This article I found helpful although it is Illinois-centric:
Particularly this general information, which describes how the Pandemic Unemployment Assistance will use formulas from the existing Disaster Employment Insurance law:
“The DUA uses tax returns if available:
‘The base period to be utilized in computing the DUA weekly amount shall be the most recent tax year (2019) that has ended for the individual prior to the individual’s unemployment that was a direct result of the major disaster.’
‘The self-employment income to be treated as wages for purposes of computing the weekly amount…shall be the net income reported on the tax return.’
If you didn’t file your 2019 tax return yet, then you will need to provide documentation substantiating self-employment and wages earned.
Iowa and New York (two state unemployment agencies currently accepting self-employed applicants) are asking for 2019 1099 statements in the absence of 2019 tax returns.
And since all state unemployment offices are expected to follow the same guidelines, it’s a good idea to have your 1099 statements and other wage documents ready to upload on the IDES site.”
So, if you filed your 2019 taxes using Schedule C or if you have not yet filed but earned enough to get a 1099 from Airbnb, it may ease your application process. You might even be able to make a convincing case using an Airbnb earnings report if you did not make enough to get a 1099. If using a 1099 or other documentation, you should then, at the time of filing, be using Schedule C, not Schedule E. This presumes that Schedule C is the correct form (7 or less days average stay OR 30 days or less + significant personal services); you don’t get to choose which form you prefer to use.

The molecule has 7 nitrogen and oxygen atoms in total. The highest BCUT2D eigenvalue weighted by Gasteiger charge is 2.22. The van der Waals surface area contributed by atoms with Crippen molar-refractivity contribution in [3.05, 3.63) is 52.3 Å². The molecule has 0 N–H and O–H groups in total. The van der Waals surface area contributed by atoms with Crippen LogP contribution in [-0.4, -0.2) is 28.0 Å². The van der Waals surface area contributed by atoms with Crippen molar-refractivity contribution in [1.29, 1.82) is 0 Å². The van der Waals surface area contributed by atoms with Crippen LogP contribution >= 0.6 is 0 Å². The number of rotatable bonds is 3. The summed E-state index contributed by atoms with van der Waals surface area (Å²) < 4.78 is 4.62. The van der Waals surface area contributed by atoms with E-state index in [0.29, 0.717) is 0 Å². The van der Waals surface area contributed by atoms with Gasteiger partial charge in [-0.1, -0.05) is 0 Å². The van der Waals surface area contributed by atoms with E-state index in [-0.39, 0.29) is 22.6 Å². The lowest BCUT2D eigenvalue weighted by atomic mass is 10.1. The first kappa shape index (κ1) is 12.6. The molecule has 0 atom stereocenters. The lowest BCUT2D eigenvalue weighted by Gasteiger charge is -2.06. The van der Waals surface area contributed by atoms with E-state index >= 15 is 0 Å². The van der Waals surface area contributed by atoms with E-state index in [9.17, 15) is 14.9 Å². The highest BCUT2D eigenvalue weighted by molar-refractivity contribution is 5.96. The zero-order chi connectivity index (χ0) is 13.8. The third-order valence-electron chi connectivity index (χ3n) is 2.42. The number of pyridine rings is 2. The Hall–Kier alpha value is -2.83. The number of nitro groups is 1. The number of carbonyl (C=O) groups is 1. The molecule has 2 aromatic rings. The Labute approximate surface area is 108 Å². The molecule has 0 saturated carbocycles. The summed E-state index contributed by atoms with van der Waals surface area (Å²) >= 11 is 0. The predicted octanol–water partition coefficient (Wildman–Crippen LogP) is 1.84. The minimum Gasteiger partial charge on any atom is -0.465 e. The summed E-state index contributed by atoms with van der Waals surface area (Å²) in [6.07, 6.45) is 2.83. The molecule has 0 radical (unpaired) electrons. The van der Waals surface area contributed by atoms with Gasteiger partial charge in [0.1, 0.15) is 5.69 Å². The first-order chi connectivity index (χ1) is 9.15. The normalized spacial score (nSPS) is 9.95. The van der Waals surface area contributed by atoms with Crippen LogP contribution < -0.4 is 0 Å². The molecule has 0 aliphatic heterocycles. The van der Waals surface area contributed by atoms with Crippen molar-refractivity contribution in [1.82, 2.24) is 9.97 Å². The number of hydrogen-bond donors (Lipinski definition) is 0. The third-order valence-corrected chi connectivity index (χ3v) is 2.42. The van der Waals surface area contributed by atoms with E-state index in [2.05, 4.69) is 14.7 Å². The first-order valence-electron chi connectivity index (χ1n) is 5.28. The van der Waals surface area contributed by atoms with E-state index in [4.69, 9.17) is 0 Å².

If you have been erroneously filing with Schedule E all along (7 or less average STR stays), I agree you should file amended returns. It may seem like you should just switch to the correct Schedule C going forward, but the problem is a history of unpaid self-employment tax.
Schedule C filers generally pay self-employment tax, and there could be a conclusion that you owe back self-employment taxes plus interest, etc. This is a bit of a grey area as the tax rules in my opinion have not quite caught up with STR reality. The guidance not to use Schedule E if stays average 7 days or less is explicit, but the only additional guidance I have found is that the filer is then directed to use the “appropriate” forms, not Schedule C specifically. I note that IRS is more humane than you may expect for honest mistakes; penalties for failing to pay self-employment taxes may be waived if you make good. This is one reason to have your taxes prepared by a professional; their name will also be on the return and they will, in their own interest, want to correct any filing errors.
I have read some accountant analyses that a host who was renting 7 or less days on average but could argue they are not providing significant personal services (cleaning, meals, transport, tours) could back out the self-employment tax on the Schedule C (similar to the process for a notary public). This is certainly an attractive way of thinking as it avoids a 15.3% tax hit on one’s Schedule C earnings, but personally, I wouldn’t try it. It seems the rationale for the short average stay exclusion is that it would be presumed to be similar to a hotel or B&B commercial operation.
Not a professional tax opinion, for discussion purposes only.